3. The appellant contends that his defense was prejudiced by the delay because potential defense witnesses either died before trial or could not remember crucial facts, and because material evidence was destroyed. The offense in this case is murder, for which there is no applicable statute of limitation. Hence, any prejudice which results merely from the passage of time cannot create the requisite prejudice. The possibilities that "memories will dim, witnesses become inaccessible, and evidence be lost" are inherent in any extended delay, and, "these possibilities are not in themselves enough to demonstrate that [the appellant] cannot receive a fair trial. . . ." Marion, 404 U. S. at 326; State v. Madden, 242 Ga. 637
, 638 (250 SE2d 484
) (1978). As the appellant alleges nothing which should not be expected due to the passage of time, we cannot find that the prejudice alleged by the appellant is sufficient to require dismissal of the indictment.
With regard to the second prong of the due process test, the appellant argues that the reason for the delay was the negligence of law enforcement officers in failing to interview all available witnesses in 1978, and failing to discover that Linda Brown's exercise of marital privilege was improper. The appellant does not allege that the delay was an intentional attempt by the prosecution to gain a tactical advantage, does not present any evidence or arguments to that effect, and we find nothing in the record which indicates such intent. Therefore, we find that the appellant's due process rights were not violated by the delay in this case, and that the trial court correctly denied the appellant's motion to dismiss on that ground.
4. In his second enumeration of error, the appellant contends that the trial court erred by admitting evidence regarding the manslaughter to which the appellant pled guilty in Alabama. The appellant argues that the prosecution failed to show a sufficient connection between the independent offense and the crime for which the appellant was tried. 2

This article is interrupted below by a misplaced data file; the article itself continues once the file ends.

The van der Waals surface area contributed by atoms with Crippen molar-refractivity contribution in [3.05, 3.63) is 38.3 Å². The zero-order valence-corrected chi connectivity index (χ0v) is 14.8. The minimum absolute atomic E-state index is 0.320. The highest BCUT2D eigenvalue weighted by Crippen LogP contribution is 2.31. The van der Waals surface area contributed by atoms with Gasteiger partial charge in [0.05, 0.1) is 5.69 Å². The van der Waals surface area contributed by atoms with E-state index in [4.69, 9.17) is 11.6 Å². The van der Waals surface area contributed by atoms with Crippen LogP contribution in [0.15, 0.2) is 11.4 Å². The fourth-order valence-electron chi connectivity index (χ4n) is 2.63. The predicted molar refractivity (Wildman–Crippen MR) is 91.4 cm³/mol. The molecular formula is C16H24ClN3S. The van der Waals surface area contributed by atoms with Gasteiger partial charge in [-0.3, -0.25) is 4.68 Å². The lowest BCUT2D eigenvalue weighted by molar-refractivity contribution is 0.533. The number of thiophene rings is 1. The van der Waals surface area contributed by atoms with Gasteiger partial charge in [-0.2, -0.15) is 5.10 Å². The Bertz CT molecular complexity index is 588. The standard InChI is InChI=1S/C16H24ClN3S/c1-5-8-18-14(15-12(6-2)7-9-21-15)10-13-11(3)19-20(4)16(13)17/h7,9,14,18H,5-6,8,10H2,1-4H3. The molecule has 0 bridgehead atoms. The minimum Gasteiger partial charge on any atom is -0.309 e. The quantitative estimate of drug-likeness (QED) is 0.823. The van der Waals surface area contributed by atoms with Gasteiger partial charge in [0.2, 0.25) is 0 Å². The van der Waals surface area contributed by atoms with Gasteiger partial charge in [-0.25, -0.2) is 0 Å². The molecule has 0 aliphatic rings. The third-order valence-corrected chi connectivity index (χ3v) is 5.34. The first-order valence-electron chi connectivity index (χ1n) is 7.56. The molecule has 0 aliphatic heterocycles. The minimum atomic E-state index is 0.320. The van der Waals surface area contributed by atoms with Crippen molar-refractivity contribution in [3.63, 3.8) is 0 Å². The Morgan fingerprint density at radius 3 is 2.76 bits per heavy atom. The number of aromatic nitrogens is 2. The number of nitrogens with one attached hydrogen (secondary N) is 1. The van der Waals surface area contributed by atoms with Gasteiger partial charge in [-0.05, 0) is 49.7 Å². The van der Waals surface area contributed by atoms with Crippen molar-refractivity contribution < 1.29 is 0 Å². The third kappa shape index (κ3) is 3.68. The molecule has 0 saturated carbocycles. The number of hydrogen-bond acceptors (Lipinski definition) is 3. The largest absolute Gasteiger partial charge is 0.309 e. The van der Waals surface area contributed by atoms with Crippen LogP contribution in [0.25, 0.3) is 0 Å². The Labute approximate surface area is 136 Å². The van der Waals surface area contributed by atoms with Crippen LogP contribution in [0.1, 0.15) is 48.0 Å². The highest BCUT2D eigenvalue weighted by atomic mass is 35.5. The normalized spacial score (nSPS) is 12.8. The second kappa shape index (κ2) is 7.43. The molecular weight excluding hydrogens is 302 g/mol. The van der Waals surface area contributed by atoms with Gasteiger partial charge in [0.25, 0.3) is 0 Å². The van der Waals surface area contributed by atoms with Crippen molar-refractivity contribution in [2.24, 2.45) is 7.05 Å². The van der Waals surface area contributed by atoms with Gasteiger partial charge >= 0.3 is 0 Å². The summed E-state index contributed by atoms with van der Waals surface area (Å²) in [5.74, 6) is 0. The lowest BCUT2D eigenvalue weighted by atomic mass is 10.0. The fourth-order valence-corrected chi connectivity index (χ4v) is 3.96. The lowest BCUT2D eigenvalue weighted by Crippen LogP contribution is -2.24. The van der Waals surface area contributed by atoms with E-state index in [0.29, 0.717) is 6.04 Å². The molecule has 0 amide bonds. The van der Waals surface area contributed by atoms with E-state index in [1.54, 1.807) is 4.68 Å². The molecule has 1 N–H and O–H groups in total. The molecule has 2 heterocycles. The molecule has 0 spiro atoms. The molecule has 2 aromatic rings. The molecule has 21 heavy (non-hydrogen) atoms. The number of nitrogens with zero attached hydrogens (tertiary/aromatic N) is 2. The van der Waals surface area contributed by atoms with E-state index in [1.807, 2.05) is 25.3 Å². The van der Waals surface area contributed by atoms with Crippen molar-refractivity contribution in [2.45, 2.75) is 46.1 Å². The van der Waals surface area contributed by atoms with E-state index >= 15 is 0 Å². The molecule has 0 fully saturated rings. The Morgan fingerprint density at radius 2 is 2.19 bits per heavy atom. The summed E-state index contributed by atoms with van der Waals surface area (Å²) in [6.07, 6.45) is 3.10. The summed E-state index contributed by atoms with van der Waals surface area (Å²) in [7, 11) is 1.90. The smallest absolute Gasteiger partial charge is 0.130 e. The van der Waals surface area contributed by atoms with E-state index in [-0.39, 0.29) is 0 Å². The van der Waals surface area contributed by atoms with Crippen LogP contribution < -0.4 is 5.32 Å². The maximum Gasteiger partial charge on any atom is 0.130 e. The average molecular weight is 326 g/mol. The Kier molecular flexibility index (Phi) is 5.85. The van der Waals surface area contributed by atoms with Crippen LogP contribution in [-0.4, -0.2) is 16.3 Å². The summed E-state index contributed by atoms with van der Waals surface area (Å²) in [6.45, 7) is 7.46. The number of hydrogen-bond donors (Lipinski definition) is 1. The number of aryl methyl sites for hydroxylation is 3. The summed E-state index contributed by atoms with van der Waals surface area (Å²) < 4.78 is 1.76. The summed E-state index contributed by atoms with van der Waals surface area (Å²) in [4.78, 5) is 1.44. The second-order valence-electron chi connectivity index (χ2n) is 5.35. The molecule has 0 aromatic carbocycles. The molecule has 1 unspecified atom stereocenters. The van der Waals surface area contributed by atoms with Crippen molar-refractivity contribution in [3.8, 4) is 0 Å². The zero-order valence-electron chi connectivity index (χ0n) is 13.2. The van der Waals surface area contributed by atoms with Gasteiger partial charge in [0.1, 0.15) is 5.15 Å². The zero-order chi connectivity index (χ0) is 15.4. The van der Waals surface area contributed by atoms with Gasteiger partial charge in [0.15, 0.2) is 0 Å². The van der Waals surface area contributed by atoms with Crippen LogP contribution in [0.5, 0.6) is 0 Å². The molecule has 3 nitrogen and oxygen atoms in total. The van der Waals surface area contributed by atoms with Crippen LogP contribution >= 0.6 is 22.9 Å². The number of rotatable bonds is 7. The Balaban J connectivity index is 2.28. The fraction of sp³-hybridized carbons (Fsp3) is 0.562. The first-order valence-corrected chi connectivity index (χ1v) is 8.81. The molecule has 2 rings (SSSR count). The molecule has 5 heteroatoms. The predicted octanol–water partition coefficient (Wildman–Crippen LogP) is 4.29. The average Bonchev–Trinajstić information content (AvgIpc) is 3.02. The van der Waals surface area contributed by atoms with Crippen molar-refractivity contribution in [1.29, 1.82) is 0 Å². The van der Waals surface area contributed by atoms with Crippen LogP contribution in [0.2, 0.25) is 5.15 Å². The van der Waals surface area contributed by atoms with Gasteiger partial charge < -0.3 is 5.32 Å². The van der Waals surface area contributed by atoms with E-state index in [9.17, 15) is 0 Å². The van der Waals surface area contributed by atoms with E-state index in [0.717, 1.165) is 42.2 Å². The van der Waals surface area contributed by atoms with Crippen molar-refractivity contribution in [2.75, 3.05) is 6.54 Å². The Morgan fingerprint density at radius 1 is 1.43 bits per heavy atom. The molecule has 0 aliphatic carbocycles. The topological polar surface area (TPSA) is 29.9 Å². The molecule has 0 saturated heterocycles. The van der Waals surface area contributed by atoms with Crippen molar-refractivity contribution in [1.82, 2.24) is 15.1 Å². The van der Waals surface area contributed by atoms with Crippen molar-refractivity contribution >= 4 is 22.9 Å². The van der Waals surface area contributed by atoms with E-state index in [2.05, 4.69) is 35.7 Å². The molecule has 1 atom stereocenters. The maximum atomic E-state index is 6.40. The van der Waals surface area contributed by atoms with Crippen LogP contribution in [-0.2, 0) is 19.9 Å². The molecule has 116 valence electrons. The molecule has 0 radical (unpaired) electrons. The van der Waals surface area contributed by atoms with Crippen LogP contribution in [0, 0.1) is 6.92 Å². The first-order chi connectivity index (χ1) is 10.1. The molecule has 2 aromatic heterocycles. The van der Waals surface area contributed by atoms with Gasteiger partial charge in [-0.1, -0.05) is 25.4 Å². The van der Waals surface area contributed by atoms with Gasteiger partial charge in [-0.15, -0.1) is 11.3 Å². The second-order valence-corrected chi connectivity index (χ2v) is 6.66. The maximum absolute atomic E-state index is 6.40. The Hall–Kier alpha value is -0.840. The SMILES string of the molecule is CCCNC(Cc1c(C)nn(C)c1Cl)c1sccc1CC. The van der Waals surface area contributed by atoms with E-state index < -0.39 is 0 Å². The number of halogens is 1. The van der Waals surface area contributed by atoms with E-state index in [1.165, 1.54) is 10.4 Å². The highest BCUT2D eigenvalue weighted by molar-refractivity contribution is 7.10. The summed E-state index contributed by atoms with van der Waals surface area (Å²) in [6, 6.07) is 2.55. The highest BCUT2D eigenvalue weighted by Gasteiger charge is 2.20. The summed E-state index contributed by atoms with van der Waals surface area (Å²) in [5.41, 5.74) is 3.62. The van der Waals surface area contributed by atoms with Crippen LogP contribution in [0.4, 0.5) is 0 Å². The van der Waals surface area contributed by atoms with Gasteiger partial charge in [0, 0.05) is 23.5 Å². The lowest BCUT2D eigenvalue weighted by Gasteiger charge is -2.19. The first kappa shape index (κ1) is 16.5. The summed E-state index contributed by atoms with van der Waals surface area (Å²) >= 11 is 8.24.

Before any evidence of an independent offense may be introduced, the state must show 1) that the evidence is " ' "relevant for some purpose other than to show a probability that (the defendant) committed the crime on trial because he is a man of criminal character . . .," ' Walraven v. State, 250 Ga. 401
, 407 (297 SE2d 278
) (1982) (quoting McCormick on Evidence, 190 at 447 (2d ed. 1972)." Williams v. State, 251 Ga. 749
, 755 (312 SE2d 40
) (1983); 2) "that there is sufficient evidence to establish that the accused committed the independent offense or act . . ." Williams v. State, 261 Ga. 640
, 642 (409 SE2d 649
) (1991); and 3) "that there is a sufficient connection or similarity between the independent offense or act and the crime charged 80 that proof of the former tends to prove the latter." Id.
At the evidentiary hearing before the trial court, the prosecution stated that the purpose for introducing the similar transaction evidence was to prove identity and intent. Each of these purposes has been deemed an exception to the general rule of inadmissibility of similar transaction evidence. See id. at 642, n. 2. The state satisfactorily established that the appellant committed the similar crime by presenting a certified copy of his plea of guilty and conviction for that offense, see Fambro v. State, 165 Ga. App. 445
, 447 (299 SE2d 114
) (1983), as well as testimony by the Alabama law enforcement officer who investigated that crime and by the victim's son as to the relationship between the victim and the appellant, and as to the circumstances of the victim's death. See Stephens v. State, 261 Ga. 467
, 468 (6) (405 SE2d 483
) (1991). As to the requirement of similarity, in both the present case and the Alabama case the appellant or his current girl friend had borrowed money from the victim in connection with a car, the victim was an older man who lived alone, the appellant had reason to believe that the victim kept large sums of money in his home, the appellant stole guns from the victim's home, the victim had been beaten in the head (in the Alabama homicide, the victim was also shot twice with a shotgun), and the victim's face was covered after he was killed. We find that these similarities show a sufficient connection between the two offenses so that proof of the one tends to prove the other.
5. After carefully considering the appellant's remaining contentions, we find that they contain no reversible error.
Ralph Van Pelt, Jr., District Attorney, Michael J. Bowers, Attorney General, Peggy R. Katz, Staff Attorney, for appellee.